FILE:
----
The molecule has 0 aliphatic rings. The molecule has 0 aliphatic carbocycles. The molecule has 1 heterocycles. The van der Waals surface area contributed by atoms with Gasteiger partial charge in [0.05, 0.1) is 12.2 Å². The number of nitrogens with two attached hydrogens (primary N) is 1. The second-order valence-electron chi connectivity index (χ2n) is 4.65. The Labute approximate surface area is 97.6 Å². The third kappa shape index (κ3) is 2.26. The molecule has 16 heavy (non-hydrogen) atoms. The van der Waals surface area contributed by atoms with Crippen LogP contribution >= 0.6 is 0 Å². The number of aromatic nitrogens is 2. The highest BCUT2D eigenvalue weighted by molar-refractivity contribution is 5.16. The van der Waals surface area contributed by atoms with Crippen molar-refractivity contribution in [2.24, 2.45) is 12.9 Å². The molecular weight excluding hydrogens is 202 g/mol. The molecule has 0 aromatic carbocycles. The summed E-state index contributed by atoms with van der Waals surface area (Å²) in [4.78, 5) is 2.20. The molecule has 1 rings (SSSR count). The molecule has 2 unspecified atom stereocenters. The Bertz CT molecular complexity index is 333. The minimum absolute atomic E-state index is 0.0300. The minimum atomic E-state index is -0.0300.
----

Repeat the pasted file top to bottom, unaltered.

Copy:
The molecule has 0 aliphatic rings. The molecule has 0 aliphatic carbocycles. The molecule has 1 heterocycles. The van der Waals surface area contributed by atoms with Gasteiger partial charge in [0.05, 0.1) is 12.2 Å². The number of nitrogens with two attached hydrogens (primary N) is 1. The second-order valence-electron chi connectivity index (χ2n) is 4.65. The Labute approximate surface area is 97.6 Å². The third kappa shape index (κ3) is 2.26. The molecule has 16 heavy (non-hydrogen) atoms. The van der Waals surface area contributed by atoms with Crippen LogP contribution >= 0.6 is 0 Å². The number of aromatic nitrogens is 2. The highest BCUT2D eigenvalue weighted by molar-refractivity contribution is 5.16. The van der Waals surface area contributed by atoms with Crippen molar-refractivity contribution in [2.24, 2.45) is 12.9 Å². The molecular weight excluding hydrogens is 202 g/mol. The molecule has 0 aromatic carbocycles. The summed E-state index contributed by atoms with van der Waals surface area (Å²) in [4.78, 5) is 2.20. The molecule has 1 rings (SSSR count). The molecule has 2 unspecified atom stereocenters. The Bertz CT molecular complexity index is 333. The minimum absolute atomic E-state index is 0.0300. The minimum atomic E-state index is -0.0300.